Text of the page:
1) Dress appropriately,((1)) in Indian clothing if possible. This will be taken as a sign of respect.
2) In your daypack, carry a water bottle and sunscreen;((2)) Hindu rites can be long, and you may be standing in the sun for an extended time.
3) Wear comfortable shoes, too!((3))
4) Find a safe place to stand.((4)) Be aware of people around you.((5))
5) Observe local customs.((6))
6) Attempting to speak the local language can go a long way. Even a few key phrases will help you fit in.
“Ruk SAA-le VAR-na mai IT-ni jor se CHIK-o-ti ka-TUN-gi tuj-HE”((7))
“AH-be ME-re PI-che jo bhi hath DI-a, HA-ta le JAL-di SE”((8))
7) When in doubt, take your cue from the actions of those around you.((9))
 The color of mourning is white. Not knowing you were going to a funeral, your violet Punjabi dress will have to do.
 Slip the baggie of your father’s ashes in your pocket. You promised him far places. Perhaps his grey, gritty, posthumous self will be less racist.
 In Mumbai there are 58,000 taxis, 71,550 buses and 246,458 auto-rickshaws. When the city reverently declares a bandh, or has that total shut-down imposed upon them by stick-wielding young men in shirts of Shiv Sena orange, none of them will run. Take a train to Dadar, then walk the eerie streets emptied of traffic, every shop’s steel door rolled down, every post and tree fluttering with orange bunting and Indian flags.
 The crowd of eleven lakh people (just over or under a million, depending on the political affiliation of those counting), will fill the seven-street intersection of Gadkari Chowk, every building and every tree decked with men and the biggest building decked with a five-story photo of Bal Thackeray. At this point, you will realize you are the only woman here alone, and the only white person. This is not a good time to refer to Thackeray as “the Hitler of India,” mention suicide bombers, or bring up the 1992 riots that killed Dev Patel’s mother in Slumdog Millionaire.
The men will push you forward and press against you in a way you are not quite sure is sexual harassment. If you wave your little green digital camera, it will be assumed you are a journalist. The police will beckon you through the human chain making an aisle through the crowd, allowing you to join the free-roaming reporters. Watch where their cameras point, and point your camera, too.
 Your father’s voice in your head says, “You look like a marshmallow in a bag of raisins.” Now, you are ashamed to think his thought, but grateful to hear his voice.
 The funeral truck, decked in flowers like a Rose Bowl float, will be pulled toward you by mourners hauling ropes tied to the bumper. When the crowd surges into the wake of the truck, flow with them. Ignore the grabbing hands reaching for your flesh in the folds of your salwar khameez. At least they aren’t treating you like a tourist.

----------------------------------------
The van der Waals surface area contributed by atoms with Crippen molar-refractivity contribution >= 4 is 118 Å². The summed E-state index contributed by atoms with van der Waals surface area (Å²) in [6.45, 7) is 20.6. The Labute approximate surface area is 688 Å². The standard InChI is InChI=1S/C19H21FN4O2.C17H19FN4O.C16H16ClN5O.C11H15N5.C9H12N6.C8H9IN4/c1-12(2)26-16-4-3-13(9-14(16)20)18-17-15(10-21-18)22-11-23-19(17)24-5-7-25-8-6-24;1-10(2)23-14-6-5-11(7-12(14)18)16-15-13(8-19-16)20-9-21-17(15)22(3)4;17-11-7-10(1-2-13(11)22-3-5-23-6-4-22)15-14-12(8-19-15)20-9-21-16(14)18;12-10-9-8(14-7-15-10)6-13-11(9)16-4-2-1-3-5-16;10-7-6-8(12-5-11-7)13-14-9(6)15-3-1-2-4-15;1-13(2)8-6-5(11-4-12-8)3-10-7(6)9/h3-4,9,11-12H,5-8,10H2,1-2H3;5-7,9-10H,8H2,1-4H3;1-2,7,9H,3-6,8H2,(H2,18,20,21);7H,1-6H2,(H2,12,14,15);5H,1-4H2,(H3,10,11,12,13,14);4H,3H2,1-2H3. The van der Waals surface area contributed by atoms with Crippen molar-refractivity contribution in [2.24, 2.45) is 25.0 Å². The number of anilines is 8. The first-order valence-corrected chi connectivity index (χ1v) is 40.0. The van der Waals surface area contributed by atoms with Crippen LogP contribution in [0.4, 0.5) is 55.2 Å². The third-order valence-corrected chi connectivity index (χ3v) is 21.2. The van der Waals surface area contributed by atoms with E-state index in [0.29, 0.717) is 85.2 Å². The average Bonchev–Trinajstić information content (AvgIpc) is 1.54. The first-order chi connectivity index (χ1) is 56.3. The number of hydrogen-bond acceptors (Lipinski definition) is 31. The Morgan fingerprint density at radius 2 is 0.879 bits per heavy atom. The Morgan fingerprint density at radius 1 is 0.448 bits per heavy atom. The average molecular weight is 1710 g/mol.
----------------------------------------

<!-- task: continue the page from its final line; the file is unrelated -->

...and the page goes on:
When the truck reaches Shivaji Park and the body is unloaded, the crowd will surge again. You must stay upright. If you fall, you will be trampled. If you pass a policeman and are yanked back, do not panic. Politely unhitch the strap of your bag from his gun and step again into the mosh pit of sadness. You must stay upright. Your look of distress will be recognized by a man on the truck in mourning white. You will recognize him from the front page. When he jumps down gallantly to shield you with his body from the crowd, he will rub his dick on you with great vigor. Shame him.
“Stop it, I will fucking pinch you so hard.”
 “Whoever this is, stop touching my ass.”
 Your whiteness will ease your path into the park. A wreath from the pile provided for mourners will ease your path toward the stage. And when you pause at the foot of the stairs, uncertain, Sonia Gandhi will turn to you with solemn eyes and reach back her hand.
Your host will receive a phone call from London. “Is your lodger a white lady in a violet Punjabi dress? She is even now on the television, touching the feet of Bal Thackeray.”
You will cross the stage like a dream, the sea of faces, the sea of orange, the flutter of flags replaced by the licking of flames. A son will walk around the pyre, a son who was on time for his father’s death, held his father’s hand at the bedside, lit his father’s fire.
You will wish you, too, had the power to stop a city, to cover it with streamers, to say, My father is dead. Mourn with me.
You will sit cross-legged on the grass, among the white sarees of the women’s section, and imagine that you are all mourning together, that Mumbai is mourning your father as well as their own.
Home base is currently Dubai, where “The Pork Shop” is a separate, dimly lit room at the back of the supermarket. It’s like buying meat porn. (Author photo credit: Miko)